The Rev. Kevin Johnson is pastor of All Souls Episcopal Church. (Photo by Matthew Shaw)

All Souls Episcopal Church meets at Theatre Arlington to continue its progressive ministry

MATHEW SHAW | Contributing Writer

Shakespeare said all the world’s a stage, and for one downtown Arlington church, the stage is its pulpit. All Souls Episcopal Church has used Theater Arlington as its place of worship for 13 years. It is one of four LGBT- affirming churches in Arlington, according to the website c.

The church was formerly known as St. Albans Episcopal Church, but church members changed the name to avoid confusion with another Arlington church called St. Albans, which broke away from the Episcopal Church after it became too liberal, explained All Souls’ openly gay pastor, the Rev. Kevin Johnson.

“It just became too confusing for the community to have two churches with the same name,” Johnson said. “[Church members asked themselves] what name would be reflective of who we are as a gathered people of God? And they chose the name ‘All Souls.’”

Theater Arlington became the church’s home as the national church became more progressive, with the ordination of women and blessing of same-sex couples. The bishop of the local Episcopal diocese became more conservative as a result, and he pulled some parishes out of the denomination, explained Johnson.

“There were a group of people who said, ‘We’re not leaving the Episcopal Church because these are the values that are important to us.’ So they basically got kicked out of their brick-and-mortar churches, and they coalesced here at Theater Arlington,” Johnson explained.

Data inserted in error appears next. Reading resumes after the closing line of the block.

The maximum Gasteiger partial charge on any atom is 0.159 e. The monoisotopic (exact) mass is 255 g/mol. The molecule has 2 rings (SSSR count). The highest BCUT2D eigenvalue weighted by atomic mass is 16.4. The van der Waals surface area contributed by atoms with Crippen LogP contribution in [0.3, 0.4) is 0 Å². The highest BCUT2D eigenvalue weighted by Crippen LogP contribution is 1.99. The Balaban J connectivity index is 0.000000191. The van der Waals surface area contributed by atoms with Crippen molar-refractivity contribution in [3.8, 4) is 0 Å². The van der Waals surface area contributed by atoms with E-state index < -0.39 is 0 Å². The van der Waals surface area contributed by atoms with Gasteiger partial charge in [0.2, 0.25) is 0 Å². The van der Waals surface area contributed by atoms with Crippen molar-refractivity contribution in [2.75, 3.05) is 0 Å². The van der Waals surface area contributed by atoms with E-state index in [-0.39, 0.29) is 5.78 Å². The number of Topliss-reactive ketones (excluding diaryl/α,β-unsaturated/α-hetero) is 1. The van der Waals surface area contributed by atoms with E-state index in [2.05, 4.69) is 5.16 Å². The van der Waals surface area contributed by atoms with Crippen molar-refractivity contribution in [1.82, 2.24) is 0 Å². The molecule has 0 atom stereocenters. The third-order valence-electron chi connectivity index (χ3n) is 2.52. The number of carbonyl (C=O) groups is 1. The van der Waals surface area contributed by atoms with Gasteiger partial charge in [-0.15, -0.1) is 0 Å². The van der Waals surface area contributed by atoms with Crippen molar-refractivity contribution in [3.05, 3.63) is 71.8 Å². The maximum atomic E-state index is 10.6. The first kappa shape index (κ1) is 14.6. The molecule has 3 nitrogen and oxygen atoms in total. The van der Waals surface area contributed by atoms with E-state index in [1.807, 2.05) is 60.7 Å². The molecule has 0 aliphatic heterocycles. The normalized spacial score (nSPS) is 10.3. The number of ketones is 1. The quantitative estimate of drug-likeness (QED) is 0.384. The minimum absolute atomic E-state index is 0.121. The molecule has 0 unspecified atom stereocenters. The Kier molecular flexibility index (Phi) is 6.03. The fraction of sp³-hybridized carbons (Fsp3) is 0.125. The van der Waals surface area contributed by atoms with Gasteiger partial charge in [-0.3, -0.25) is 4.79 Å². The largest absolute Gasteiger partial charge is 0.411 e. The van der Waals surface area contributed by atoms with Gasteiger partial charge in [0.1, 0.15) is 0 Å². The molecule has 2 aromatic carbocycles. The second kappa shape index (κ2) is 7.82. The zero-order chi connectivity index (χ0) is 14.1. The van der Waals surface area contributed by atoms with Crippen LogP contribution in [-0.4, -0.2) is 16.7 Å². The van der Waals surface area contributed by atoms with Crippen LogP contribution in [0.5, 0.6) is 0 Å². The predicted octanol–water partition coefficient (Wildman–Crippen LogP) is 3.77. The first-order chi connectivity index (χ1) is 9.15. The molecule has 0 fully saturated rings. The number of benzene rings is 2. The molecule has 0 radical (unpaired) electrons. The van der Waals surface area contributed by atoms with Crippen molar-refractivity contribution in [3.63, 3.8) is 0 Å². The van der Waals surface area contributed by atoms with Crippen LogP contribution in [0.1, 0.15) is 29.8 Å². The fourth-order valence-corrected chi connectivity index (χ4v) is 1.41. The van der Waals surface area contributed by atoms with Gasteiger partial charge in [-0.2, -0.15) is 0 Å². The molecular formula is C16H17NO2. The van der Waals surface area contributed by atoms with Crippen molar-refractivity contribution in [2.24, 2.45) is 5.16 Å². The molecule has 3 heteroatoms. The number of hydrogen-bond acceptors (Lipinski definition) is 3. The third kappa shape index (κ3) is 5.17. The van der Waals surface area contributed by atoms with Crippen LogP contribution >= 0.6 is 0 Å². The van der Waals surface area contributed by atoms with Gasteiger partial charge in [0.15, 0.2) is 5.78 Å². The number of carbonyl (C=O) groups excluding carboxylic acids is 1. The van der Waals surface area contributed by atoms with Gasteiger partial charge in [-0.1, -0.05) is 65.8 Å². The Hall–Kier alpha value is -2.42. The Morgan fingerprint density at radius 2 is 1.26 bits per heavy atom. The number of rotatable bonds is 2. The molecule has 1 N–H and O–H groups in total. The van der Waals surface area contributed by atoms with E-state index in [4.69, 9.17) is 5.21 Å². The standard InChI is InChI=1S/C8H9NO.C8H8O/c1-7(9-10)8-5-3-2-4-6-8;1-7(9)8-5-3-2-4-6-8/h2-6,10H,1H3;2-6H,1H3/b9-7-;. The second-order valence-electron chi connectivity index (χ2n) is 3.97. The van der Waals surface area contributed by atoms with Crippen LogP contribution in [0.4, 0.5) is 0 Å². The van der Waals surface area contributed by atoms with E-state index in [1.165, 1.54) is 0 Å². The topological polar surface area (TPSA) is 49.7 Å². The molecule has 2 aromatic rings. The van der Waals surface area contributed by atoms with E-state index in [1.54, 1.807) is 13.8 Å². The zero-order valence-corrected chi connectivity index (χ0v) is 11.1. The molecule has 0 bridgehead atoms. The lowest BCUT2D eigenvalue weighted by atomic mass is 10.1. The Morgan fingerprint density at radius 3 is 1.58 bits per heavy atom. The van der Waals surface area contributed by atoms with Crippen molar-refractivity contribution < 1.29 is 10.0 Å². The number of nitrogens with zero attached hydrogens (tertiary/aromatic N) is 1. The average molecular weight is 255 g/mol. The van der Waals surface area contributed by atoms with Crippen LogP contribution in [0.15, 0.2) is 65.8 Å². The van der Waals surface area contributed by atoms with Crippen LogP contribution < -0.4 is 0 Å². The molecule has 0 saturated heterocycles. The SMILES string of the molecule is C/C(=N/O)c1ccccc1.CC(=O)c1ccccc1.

“The theater’s been great,” he continued. “It’s been really nice to share office space with people who are from different walks of life, and they’ve been very generous to us. It’s a mutually beneficial relationship.”

Parishioner Pam Hardaway explained that in 1976 the National Episcopal Church voted at its convention to ordain women. “We think when God calls someone, He calls someone,” she said. “We think God is the one in charge, not us.”

However, there were some bishops who disagreed with that decision, and they declined to let women go through the ordination process in their dioceses, she continued. When the national church voted a woman as presiding bishop, a position similar to the Pope, she said that was “it” for some of the dioceses.

“It’s just hard to believe there are people who look at me as a woman as less than, or a gay man or a gay woman as less than,” Hardaway said. “I want to be in a denomination that respects everyone.”

Hardaway, who has a theater degree, said it was her idea to move the church to a theater.

“We signed [a rental] agreement, and we came here to worship almost 13 years ago now. And we’ve been here ever since, and we’ve had a wonderful relationship with the theater,” Hardaway said.

Hardaway recalled one Sunday the theater was doing a production of “Urinetown” and next to the altar was a toilet.

Parishioner Jane Morrow Wright, who described herself as a “cradle Catholic,” first heard of the church during COVID after a friend encouraged her to watch the church on Facebook. She said it was exciting to her to feel welcome in places she had not been in a long time.

“This place just keeps you on your toes, it keeps you wanting to come back,” she said of All Souls.

After her husband died, Wright had continued going to her old church, but then realized she needed a change so she came to All Souls and has not once regretted making that change.

“Couldn’t get better than this,” Wright remarked. “I tell you.” n